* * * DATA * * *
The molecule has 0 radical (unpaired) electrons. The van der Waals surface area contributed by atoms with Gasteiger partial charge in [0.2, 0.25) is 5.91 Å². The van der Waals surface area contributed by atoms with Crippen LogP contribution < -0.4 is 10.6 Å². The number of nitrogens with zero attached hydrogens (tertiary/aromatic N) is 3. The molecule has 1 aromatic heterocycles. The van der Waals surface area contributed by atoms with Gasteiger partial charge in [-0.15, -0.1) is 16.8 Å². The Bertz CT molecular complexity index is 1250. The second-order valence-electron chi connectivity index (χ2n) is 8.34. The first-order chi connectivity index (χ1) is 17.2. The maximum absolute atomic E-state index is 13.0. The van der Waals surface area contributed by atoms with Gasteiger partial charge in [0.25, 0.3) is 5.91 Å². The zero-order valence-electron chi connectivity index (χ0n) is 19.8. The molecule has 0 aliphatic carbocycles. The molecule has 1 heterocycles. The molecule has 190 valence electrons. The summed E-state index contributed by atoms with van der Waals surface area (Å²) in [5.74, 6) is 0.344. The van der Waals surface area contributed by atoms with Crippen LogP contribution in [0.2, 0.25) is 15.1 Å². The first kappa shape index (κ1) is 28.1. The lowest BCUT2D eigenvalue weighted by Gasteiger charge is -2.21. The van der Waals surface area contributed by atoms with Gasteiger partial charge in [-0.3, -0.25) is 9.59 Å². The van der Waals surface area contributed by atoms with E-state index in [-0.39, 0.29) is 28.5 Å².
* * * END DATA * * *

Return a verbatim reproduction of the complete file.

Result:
The molecule has 0 radical (unpaired) electrons. The van der Waals surface area contributed by atoms with Gasteiger partial charge in [0.2, 0.25) is 5.91 Å². The van der Waals surface area contributed by atoms with Crippen LogP contribution < -0.4 is 10.6 Å². The number of nitrogens with zero attached hydrogens (tertiary/aromatic N) is 3. The molecule has 1 aromatic heterocycles. The van der Waals surface area contributed by atoms with Gasteiger partial charge in [-0.15, -0.1) is 16.8 Å². The Bertz CT molecular complexity index is 1250. The second-order valence-electron chi connectivity index (χ2n) is 8.34. The first-order chi connectivity index (χ1) is 17.2. The maximum absolute atomic E-state index is 13.0. The van der Waals surface area contributed by atoms with Gasteiger partial charge in [0.25, 0.3) is 5.91 Å². The zero-order valence-electron chi connectivity index (χ0n) is 19.8. The molecule has 0 aliphatic carbocycles. The molecule has 1 heterocycles. The molecule has 190 valence electrons. The summed E-state index contributed by atoms with van der Waals surface area (Å²) in [5.74, 6) is 0.344. The van der Waals surface area contributed by atoms with Crippen LogP contribution in [0.2, 0.25) is 15.1 Å². The first kappa shape index (κ1) is 28.1. The lowest BCUT2D eigenvalue weighted by Gasteiger charge is -2.21. The van der Waals surface area contributed by atoms with Gasteiger partial charge in [-0.3, -0.25) is 9.59 Å². The van der Waals surface area contributed by atoms with E-state index in [-0.39, 0.29) is 28.5 Å².